US Marines Departing Okinawa may Threaten Critical Ecosystems in The Marianas

The Pacific Japan

To fulfill the 2006 United States-Japan Roadmap for Realignment, 5,000 US Marines and their families are relocating from Okinawa to Guam. However, environmental groups claim that the US government has violated the Endangered Species Act and other federal laws during the construction of the new Marine base.

The United States has had a long-standing military presence in Okinawa due to post-WWII agreements with Japan. Now, following years of discussions and planning, the governments of Japan and the United States are implementing a strategy to relocate thousands of Marines away from the island. This decision was made following ongoing tension between Okinawan civilians and US military personnel, including multiple cases of Marines committing sex crimes and other forms of violence against Okinawans. By 2024, 9,000 Marines and their families will be relocated away from Okinawa to other bases across the Indo-Pacific. For example, Hawai‘i is preparing to receive 2,700 Marines, which will significantly increase the military’s presence in Kaneohe Bay, O‘ahu. The Marine Corps anticipates a need for an additional 167,000 acres of training area in the state due to this influx of personnel.

The US territory of Guam will receive the greatest number of Marines, with 5,000 individuals and their families coming from Okinawa. These service members will be the first Marines permanently stationed on Guam in over two decades, which has necessitated the establishment of a new base, Camp Blaz, in Northwest Guam. Additionally, lands on the nearby islands of Tinian and Pågan in the Commonwealth of the Northern Mariana Islands are being developed into training ranges to support the new troops.

Map of land controlled by the US military in Guam.

However, the construction of both Camp Blaz and its associated training ranges have been challenged in US District Courts by environmental organizations and local activist groups. Notably, 30% of Guam’s land is controlled by the US military, which has already degraded both terrestrial and coastal environments. In response to these harms, activists have taken action to protect pristine ecosystems and the wellbeing of local communities.

In July of 2023, the Center for Biological Diversity and Guam-based group Prutehi Litekyan (Save Ritidian) filed a lawsuit against the US Navy and US Fish and Wildlife Service. In this complaint, the plaintiffs articulate the need to protect endangered species that are being threatened by the construction of Camp Blaz. The plaintiff groups argue that throughout the construction process the defendant federal agencies have violated the Endangered Species Act (ESA), Administrative Procedure Act, and Freedom of Information Act.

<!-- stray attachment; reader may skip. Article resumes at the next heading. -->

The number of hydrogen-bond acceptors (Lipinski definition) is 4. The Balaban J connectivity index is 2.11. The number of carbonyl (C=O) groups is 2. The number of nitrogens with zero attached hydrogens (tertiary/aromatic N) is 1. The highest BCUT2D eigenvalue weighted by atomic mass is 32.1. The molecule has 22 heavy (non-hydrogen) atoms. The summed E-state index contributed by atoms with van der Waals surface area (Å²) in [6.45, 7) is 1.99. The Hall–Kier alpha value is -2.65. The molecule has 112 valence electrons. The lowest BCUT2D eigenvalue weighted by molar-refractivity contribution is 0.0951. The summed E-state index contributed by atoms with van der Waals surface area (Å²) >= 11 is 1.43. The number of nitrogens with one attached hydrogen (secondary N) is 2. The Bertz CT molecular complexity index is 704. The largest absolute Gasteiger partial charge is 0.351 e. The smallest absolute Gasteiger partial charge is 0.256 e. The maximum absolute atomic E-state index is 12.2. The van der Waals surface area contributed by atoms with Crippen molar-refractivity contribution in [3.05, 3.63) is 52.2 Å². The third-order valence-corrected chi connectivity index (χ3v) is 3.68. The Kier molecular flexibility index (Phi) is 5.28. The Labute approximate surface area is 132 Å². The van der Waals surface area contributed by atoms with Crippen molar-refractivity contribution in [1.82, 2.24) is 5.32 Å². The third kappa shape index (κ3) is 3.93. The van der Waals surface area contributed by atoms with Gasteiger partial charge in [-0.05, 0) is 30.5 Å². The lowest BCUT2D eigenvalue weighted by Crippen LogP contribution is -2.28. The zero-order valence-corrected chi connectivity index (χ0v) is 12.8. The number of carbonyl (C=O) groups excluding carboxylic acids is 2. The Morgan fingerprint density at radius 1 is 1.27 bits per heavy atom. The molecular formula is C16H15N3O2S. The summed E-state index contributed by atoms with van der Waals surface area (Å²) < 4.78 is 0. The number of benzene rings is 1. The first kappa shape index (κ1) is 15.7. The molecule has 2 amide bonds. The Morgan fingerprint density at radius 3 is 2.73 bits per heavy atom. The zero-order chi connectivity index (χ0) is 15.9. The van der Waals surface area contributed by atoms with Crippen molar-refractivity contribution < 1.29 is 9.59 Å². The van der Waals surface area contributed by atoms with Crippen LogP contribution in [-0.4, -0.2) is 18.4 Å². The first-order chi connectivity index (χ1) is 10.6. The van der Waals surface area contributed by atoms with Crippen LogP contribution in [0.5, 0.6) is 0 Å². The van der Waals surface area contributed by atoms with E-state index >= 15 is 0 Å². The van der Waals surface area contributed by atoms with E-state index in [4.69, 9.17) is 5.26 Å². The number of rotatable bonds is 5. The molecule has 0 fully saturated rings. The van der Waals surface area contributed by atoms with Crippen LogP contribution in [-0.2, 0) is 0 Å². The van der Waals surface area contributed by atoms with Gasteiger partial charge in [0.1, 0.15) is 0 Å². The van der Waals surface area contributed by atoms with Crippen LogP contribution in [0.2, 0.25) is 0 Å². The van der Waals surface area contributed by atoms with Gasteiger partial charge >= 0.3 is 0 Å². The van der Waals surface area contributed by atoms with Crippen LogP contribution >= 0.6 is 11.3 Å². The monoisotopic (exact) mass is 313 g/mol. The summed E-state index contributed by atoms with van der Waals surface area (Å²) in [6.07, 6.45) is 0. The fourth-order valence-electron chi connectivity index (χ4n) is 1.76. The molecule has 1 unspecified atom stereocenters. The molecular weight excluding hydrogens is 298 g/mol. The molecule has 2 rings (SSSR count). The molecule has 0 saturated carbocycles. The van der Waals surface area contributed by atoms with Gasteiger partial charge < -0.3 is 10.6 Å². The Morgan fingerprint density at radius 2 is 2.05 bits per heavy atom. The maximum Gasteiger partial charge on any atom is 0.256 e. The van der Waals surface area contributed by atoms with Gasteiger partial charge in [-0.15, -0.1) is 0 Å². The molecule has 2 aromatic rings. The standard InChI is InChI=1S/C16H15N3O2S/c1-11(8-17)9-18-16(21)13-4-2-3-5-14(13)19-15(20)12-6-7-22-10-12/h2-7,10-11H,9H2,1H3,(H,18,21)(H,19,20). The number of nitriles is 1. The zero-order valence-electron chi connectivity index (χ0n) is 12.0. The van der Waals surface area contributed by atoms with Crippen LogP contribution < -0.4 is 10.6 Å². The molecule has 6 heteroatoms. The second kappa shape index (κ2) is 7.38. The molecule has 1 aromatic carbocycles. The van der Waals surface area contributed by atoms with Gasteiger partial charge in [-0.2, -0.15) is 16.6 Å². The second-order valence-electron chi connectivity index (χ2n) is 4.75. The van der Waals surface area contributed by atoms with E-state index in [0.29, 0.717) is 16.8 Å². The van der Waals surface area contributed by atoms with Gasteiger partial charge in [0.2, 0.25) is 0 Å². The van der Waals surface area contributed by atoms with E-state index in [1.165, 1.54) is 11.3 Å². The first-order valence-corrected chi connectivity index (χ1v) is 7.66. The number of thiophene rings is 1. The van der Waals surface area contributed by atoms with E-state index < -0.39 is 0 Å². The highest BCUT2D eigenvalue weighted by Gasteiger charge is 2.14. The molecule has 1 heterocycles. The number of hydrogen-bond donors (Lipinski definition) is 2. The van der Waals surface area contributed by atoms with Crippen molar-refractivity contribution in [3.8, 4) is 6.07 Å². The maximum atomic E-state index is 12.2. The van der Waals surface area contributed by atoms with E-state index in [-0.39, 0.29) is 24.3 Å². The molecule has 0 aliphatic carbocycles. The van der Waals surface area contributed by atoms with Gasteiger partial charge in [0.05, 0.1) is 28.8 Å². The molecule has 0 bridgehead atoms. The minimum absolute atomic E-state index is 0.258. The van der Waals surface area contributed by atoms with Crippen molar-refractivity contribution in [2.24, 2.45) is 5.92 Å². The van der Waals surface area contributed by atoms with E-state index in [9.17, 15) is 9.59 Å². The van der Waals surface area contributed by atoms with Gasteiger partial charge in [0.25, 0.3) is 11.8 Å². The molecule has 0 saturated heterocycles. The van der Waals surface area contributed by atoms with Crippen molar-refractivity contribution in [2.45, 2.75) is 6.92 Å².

The proposed construction at Camp Blaz threatens the survival of many species within a diverse ecosystem. Among these plants and animals is the last naturally-occurring håyun lågu tree on Guam. One of the components of greatest concern to local groups is Camp Blaz’s live-fire training range on Ritidian Point. Currently, the Ritidian (also called Litekyan) is home to a diverse limestone forest that includes a protected wildlife refuge and publicly accessible trails and beaches. This area also holds significant cultural value with important archaeological sites and plant species that are still being harvested by Indigenous communities for traditional healing practices.

Ritidian Point, Guam National Wildlife Refuge. (Image Credit: Kieren Rudge).

Ritidian Point, Guam National Wildlife Refuge. (Image Credit: Kieren Rudge).

The plaintiffs in this Camp Blaz lawsuit are not seeking to entirely prevent the base from being constructed. Rather, they want the federal government to follow the legally required processes for assessing potential harm to endangered species and implement plans to mitigate damage to the fullest extent possible. They are arguing that the US District Court of Guam should enforce additional remedies such as prohibiting the Navy from carrying out activities that will jeopardize threatened species until ESA-mandated formal consultation procedures are thoroughly conducted. Furthermore, they argue that the government needs to be more transparent with their plans and must share information with the public upon request.

Similar suits have been filed in the past across the Marianas archipelago with varied results. In a related 2017 case, Tinian Women Association v. US Department of The Navy, the US District Court for the Northern Mariana Islands ruled that the government did not violate the National Environmental Policy Act when implementing plans for training ranges on the islands of Tinian and Pågan. However, while the ruling opposed claims from activist groups, the Navy is planning to scale back the use of these ranges by eliminating bombing training due to significant public pressure from locals. The resulting plan will appease some local environmentalist and human rights activists while still meeting the Navy and Marine Corps’ expressed strategic needs.

As of now, the federal government has not responded to the claim brought on by the Center for Biological Diversity, and a decision from the US District Court of Guam will likely only materialize many months from now. The case represents the ongoing conflicts between the interests of the military and the interests of local groups in US territories and other Pacific islands. With growing US-China tensions and looming North Korean missile threats, the United States is conducting a buildup across the Pacific, but consideration must be given to local communities and environments where new military development is planned.

Kieren Rudge is a participant in the Young Professionals Program at the East-West Center in Washington. They are a Ph.D. student in Environmental Science, Policy, & Management at University of California, Berkeley.